Jazzrausch Bigband: Beethoven's Breakdown

Geno Thackara By

Sign in to view read count
Jazzrausch Bigband: Beethoven's Breakdown
The big names of bebop made a splash in the music world by brashly turning convention on its head. Black Sabbath first catalyzed heavy metal into the force we know today. Punk was invented by either Link Wray, the New York Dolls or (depending on how you look at it) Cheech and Chong. Still, for taking risks and flouting rules, they were already following in footsteps hundreds of years old. Those names could have hardly hoped to be more disruptive in their respective times than Ludwig van Beethoven in his.

Trombonist Roman Sladek and guitarist Leonhard Kuhn are apparently no strangers to doing the opposite of what's expected—see the genre-mashing and perversely titled Dancing Wittgenstein (ACT, 2019)—so it's only natural that as the masterminds behind Jazzrausch Bigband, they would turn their eyes toward Beethoven next (part of a celebration in Germany marking the 250th anniversary of his birth). Befitting his revolutionary spirit, this huge and hugely electronic techno-jazz outfit honors its source by gleefully stomping the house down.

With the use of programming consoles and enough brass to fill a small armory, Beethoven's Breakdown stays faithful to old Ludwig's brilliant melodicism as much as his subversive defiance of tradition. The most (or probably only) universally-known selection here is the "Moonlight Sonata," which proves itself gorgeous in any form, even as a four-on-the-floor rave packed with trombone and tuba. Jazzrausch's arrangements keep things heavy enough for the dance club (their most regular venue, as it happens) while still letting the piece's central mystery and allure speak for itself.

The centerpiece of the affair is a multi-part original simply titled "Sonata" which puts this group's spin on the master's chief characteristics: clever harmonics, unashamed romanticism, and knock-you-on-your-back attitude. When they slide back into Beethoven's own material with a (former) string-quartet piece powered by big beats and drums, it all feels seamless. It's not too hard to imagine the composer himself playing with such hard-hitting sounds if he'd had the chance back then. Jazzrausch here pays him the most fitting musical tribute they can by keeping the volume and IQ through the roof.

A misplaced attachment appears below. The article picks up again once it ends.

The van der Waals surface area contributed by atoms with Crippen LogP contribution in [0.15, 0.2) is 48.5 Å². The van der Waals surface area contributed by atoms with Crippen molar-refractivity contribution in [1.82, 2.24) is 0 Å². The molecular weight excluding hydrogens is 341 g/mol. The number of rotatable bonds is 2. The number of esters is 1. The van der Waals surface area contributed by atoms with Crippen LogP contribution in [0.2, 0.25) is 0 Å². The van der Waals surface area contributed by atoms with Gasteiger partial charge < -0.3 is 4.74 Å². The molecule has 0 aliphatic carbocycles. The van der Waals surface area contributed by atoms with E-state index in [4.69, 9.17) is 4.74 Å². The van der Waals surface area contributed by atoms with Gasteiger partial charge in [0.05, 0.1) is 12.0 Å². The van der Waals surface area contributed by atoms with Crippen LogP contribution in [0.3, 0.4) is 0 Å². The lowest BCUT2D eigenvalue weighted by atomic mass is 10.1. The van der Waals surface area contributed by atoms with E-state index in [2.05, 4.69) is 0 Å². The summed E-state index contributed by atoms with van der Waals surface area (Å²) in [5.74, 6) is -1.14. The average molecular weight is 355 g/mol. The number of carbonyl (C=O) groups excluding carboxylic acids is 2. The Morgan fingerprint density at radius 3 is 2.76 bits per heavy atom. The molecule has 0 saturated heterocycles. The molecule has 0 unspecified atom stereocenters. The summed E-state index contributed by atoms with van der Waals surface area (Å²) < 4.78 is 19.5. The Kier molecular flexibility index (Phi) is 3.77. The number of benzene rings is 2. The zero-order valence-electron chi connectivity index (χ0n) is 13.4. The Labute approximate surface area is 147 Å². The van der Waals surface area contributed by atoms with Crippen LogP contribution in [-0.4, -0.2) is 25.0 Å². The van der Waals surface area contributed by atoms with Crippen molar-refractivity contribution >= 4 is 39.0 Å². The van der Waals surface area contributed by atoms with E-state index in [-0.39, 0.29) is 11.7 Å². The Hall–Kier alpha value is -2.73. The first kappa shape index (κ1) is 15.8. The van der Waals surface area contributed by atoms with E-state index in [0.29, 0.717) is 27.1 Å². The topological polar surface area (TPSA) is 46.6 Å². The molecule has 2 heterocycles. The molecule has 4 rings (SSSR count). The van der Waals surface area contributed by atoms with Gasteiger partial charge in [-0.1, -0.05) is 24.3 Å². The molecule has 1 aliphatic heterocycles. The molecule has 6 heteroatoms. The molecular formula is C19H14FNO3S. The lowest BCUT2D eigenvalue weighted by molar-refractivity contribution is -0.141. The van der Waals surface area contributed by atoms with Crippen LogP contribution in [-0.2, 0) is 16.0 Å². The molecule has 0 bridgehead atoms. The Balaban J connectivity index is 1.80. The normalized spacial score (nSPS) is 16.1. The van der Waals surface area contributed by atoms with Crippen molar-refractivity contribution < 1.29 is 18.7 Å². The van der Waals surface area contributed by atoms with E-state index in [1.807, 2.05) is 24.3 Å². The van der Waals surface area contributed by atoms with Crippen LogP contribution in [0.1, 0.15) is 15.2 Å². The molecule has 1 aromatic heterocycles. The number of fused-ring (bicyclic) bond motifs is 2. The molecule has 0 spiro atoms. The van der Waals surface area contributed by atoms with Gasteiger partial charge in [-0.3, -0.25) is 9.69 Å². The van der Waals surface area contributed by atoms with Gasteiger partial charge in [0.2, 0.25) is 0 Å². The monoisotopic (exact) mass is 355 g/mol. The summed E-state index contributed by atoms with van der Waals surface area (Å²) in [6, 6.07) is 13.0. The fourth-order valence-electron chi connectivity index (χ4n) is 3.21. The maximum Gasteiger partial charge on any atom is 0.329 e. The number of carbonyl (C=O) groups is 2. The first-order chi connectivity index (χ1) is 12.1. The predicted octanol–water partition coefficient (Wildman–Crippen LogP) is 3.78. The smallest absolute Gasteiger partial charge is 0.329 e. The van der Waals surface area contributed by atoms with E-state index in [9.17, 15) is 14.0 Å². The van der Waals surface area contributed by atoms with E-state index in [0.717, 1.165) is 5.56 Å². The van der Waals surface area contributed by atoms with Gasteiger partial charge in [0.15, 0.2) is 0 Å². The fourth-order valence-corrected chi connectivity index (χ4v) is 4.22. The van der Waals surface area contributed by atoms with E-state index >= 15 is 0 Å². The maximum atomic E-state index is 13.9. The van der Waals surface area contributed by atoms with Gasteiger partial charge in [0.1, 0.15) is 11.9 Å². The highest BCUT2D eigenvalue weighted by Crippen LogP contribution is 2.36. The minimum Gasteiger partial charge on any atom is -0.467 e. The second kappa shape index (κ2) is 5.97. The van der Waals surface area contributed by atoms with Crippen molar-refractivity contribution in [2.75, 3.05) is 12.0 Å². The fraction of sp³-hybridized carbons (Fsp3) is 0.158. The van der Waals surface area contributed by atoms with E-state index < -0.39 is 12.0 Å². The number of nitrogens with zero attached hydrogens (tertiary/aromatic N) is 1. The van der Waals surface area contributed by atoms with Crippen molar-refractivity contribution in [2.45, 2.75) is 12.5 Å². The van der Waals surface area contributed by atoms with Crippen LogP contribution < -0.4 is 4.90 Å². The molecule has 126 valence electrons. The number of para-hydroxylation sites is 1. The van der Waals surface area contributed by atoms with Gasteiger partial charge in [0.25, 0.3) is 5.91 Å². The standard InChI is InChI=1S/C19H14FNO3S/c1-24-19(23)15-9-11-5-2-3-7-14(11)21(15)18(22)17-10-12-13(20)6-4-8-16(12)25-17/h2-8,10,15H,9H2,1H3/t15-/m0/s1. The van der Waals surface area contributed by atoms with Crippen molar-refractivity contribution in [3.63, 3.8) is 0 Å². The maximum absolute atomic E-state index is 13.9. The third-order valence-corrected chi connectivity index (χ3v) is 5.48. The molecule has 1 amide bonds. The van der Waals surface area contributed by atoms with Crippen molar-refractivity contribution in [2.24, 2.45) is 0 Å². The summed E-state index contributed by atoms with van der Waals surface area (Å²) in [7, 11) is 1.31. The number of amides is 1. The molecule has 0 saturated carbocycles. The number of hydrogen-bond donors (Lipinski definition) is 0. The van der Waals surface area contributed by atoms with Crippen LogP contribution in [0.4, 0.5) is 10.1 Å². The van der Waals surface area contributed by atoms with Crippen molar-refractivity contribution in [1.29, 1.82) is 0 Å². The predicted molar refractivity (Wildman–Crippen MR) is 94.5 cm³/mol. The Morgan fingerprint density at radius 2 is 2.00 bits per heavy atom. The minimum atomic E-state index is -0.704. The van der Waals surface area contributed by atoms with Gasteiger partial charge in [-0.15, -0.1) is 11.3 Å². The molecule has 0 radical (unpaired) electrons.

Track Listing

Piano Sonata No. 14 in C sharp minor Op. 27 No. 2 ("Moonlight"); Symphony No. 7 in A major Op. 92 – II, Allegretto; Sonata I – Allegro Spirituoso; Sonata II – Scherzo; Sonata III – Largo; Sonata IV – Finale; String Quartet No. 14 in C sharp minor Op. 131 – part I; String Quartet No. 14 in C sharp minor Op. 131 – part II.


Jazzrausch Bigband: band/orchestra; Nils Landgren: trombone.

Album information

Title: Beethoven's Breakdown | Year Released: 2020 | Record Label: ACT Music

Post a comment about this album




Shop Amazon


Makram Aboul Hosn
Dan Pitt Quintet
Greg Skaff
Sun Beans Of Shimmering Light
Wadada Leo Smith / Douglas Ewart / Mike Reed


All About Jazz needs your support

All About Jazz & Jazz Near You were built to promote jazz music: both recorded albums and live events. We rely primarily on venues, festivals and musicians to promote their events through our platform. With club closures, limited reopenings and an uncertain future, we've pivoted our platform to collect, promote and broadcast livestream concerts to support our jazz musician friends. This is a significant but neccesary step that will help musicians and venues now, and in the future. You can help offset the cost of this essential undertaking by making a donation today. In return, we'll deliver an ad-free experience (which includes hiding the sticky footer ad). Thank you!

Get more of a good thing

Our weekly newsletter highlights our top stories and includes your local jazz events calendar.